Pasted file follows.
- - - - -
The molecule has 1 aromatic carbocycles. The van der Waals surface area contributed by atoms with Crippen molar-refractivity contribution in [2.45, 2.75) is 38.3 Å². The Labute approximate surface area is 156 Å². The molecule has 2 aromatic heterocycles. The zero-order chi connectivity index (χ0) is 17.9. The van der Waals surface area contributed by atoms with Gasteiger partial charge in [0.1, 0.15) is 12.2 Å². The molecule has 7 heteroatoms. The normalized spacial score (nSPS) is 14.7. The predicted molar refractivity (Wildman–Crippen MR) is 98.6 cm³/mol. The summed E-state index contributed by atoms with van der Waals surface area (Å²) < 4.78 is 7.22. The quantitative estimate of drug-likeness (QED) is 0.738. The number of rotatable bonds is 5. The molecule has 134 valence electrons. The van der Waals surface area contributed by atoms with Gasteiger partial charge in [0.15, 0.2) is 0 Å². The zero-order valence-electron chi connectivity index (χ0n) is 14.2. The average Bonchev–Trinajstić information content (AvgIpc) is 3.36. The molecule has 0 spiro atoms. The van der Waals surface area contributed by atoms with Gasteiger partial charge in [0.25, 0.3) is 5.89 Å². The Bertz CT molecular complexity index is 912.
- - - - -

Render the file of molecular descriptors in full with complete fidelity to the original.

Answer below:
The molecule has 1 aromatic carbocycles. The van der Waals surface area contributed by atoms with Crippen molar-refractivity contribution in [2.45, 2.75) is 38.3 Å². The Labute approximate surface area is 156 Å². The molecule has 2 aromatic heterocycles. The zero-order chi connectivity index (χ0) is 17.9. The van der Waals surface area contributed by atoms with Gasteiger partial charge in [0.1, 0.15) is 12.2 Å². The molecule has 7 heteroatoms. The normalized spacial score (nSPS) is 14.7. The predicted molar refractivity (Wildman–Crippen MR) is 98.6 cm³/mol. The summed E-state index contributed by atoms with van der Waals surface area (Å²) < 4.78 is 7.22. The quantitative estimate of drug-likeness (QED) is 0.738. The number of rotatable bonds is 5. The molecule has 134 valence electrons. The van der Waals surface area contributed by atoms with Gasteiger partial charge in [0.15, 0.2) is 0 Å². The zero-order valence-electron chi connectivity index (χ0n) is 14.2. The average Bonchev–Trinajstić information content (AvgIpc) is 3.36. The molecule has 0 spiro atoms. The van der Waals surface area contributed by atoms with Gasteiger partial charge in [0.25, 0.3) is 5.89 Å². The Bertz CT molecular complexity index is 912.